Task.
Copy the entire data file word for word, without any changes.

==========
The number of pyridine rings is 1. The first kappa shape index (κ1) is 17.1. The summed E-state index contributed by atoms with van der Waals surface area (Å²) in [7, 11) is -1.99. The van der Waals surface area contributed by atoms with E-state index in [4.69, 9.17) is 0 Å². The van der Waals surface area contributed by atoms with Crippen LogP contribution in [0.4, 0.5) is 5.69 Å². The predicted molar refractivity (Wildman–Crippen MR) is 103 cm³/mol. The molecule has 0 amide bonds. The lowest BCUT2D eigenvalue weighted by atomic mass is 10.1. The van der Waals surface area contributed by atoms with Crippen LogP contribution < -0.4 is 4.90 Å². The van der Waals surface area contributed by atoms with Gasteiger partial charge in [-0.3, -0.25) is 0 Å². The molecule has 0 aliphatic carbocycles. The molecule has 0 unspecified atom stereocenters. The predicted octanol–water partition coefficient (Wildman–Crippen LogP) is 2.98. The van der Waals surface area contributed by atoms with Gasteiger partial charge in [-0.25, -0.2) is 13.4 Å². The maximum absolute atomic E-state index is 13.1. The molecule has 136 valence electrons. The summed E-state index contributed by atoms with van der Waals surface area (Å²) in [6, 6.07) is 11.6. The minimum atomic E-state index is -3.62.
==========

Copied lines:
The number of pyridine rings is 1. The first kappa shape index (κ1) is 17.1. The summed E-state index contributed by atoms with van der Waals surface area (Å²) in [7, 11) is -1.99. The van der Waals surface area contributed by atoms with E-state index in [4.69, 9.17) is 0 Å². The van der Waals surface area contributed by atoms with Crippen LogP contribution in [0.4, 0.5) is 5.69 Å². The predicted molar refractivity (Wildman–Crippen MR) is 103 cm³/mol. The molecule has 0 amide bonds. The lowest BCUT2D eigenvalue weighted by atomic mass is 10.1. The van der Waals surface area contributed by atoms with Crippen LogP contribution < -0.4 is 4.90 Å². The van der Waals surface area contributed by atoms with Gasteiger partial charge in [-0.3, -0.25) is 0 Å². The molecule has 0 aliphatic carbocycles. The molecule has 0 unspecified atom stereocenters. The predicted octanol–water partition coefficient (Wildman–Crippen LogP) is 2.98. The van der Waals surface area contributed by atoms with Gasteiger partial charge in [-0.25, -0.2) is 13.4 Å². The maximum absolute atomic E-state index is 13.1. The molecule has 136 valence electrons. The summed E-state index contributed by atoms with van der Waals surface area (Å²) in [6, 6.07) is 11.6. The minimum atomic E-state index is -3.62.